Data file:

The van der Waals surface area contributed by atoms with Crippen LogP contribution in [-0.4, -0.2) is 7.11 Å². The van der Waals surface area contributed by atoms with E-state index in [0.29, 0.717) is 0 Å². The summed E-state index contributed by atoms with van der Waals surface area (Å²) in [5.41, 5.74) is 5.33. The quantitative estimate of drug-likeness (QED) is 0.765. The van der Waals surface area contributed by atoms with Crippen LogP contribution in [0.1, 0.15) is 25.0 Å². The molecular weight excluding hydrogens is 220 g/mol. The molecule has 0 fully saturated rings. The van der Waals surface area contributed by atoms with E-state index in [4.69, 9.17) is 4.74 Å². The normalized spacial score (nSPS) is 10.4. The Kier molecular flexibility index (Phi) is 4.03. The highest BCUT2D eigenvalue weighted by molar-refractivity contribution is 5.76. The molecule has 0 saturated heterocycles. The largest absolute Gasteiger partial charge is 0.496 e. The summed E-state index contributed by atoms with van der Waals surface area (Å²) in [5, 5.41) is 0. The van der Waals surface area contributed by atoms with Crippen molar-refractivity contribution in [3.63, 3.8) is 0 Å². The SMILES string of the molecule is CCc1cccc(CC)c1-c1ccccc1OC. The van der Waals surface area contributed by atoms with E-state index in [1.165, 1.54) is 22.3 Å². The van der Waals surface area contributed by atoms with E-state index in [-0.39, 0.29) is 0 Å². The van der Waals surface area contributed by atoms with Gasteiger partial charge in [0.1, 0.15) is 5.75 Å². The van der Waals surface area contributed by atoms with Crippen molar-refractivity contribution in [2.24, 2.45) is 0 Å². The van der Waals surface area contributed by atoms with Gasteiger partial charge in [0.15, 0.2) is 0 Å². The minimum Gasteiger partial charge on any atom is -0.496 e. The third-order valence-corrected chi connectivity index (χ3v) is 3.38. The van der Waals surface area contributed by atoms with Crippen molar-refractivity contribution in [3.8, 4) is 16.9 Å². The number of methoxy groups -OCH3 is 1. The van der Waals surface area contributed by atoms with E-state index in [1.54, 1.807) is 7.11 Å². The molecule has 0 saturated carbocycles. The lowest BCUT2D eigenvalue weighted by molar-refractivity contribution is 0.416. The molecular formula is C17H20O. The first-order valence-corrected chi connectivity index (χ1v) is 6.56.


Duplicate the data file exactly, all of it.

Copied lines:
The van der Waals surface area contributed by atoms with Crippen LogP contribution in [-0.4, -0.2) is 7.11 Å². The van der Waals surface area contributed by atoms with E-state index in [0.29, 0.717) is 0 Å². The summed E-state index contributed by atoms with van der Waals surface area (Å²) in [5.41, 5.74) is 5.33. The quantitative estimate of drug-likeness (QED) is 0.765. The van der Waals surface area contributed by atoms with Crippen LogP contribution in [0.1, 0.15) is 25.0 Å². The molecular weight excluding hydrogens is 220 g/mol. The molecule has 0 fully saturated rings. The van der Waals surface area contributed by atoms with E-state index in [4.69, 9.17) is 4.74 Å². The normalized spacial score (nSPS) is 10.4. The Kier molecular flexibility index (Phi) is 4.03. The highest BCUT2D eigenvalue weighted by molar-refractivity contribution is 5.76. The molecule has 0 saturated heterocycles. The largest absolute Gasteiger partial charge is 0.496 e. The summed E-state index contributed by atoms with van der Waals surface area (Å²) in [5, 5.41) is 0. The van der Waals surface area contributed by atoms with Crippen molar-refractivity contribution in [3.63, 3.8) is 0 Å². The SMILES string of the molecule is CCc1cccc(CC)c1-c1ccccc1OC. The van der Waals surface area contributed by atoms with E-state index in [1.165, 1.54) is 22.3 Å². The van der Waals surface area contributed by atoms with E-state index in [-0.39, 0.29) is 0 Å². The van der Waals surface area contributed by atoms with Gasteiger partial charge in [0.1, 0.15) is 5.75 Å². The van der Waals surface area contributed by atoms with Crippen molar-refractivity contribution in [2.24, 2.45) is 0 Å². The van der Waals surface area contributed by atoms with Gasteiger partial charge in [0.15, 0.2) is 0 Å². The minimum Gasteiger partial charge on any atom is -0.496 e. The third-order valence-corrected chi connectivity index (χ3v) is 3.38. The van der Waals surface area contributed by atoms with Crippen molar-refractivity contribution in [3.8, 4) is 16.9 Å². The number of methoxy groups -OCH3 is 1. The van der Waals surface area contributed by atoms with E-state index in [1.54, 1.807) is 7.11 Å². The molecule has 0 saturated carbocycles. The lowest BCUT2D eigenvalue weighted by molar-refractivity contribution is 0.416. The molecular formula is C17H20O. The first-order valence-corrected chi connectivity index (χ1v) is 6.56.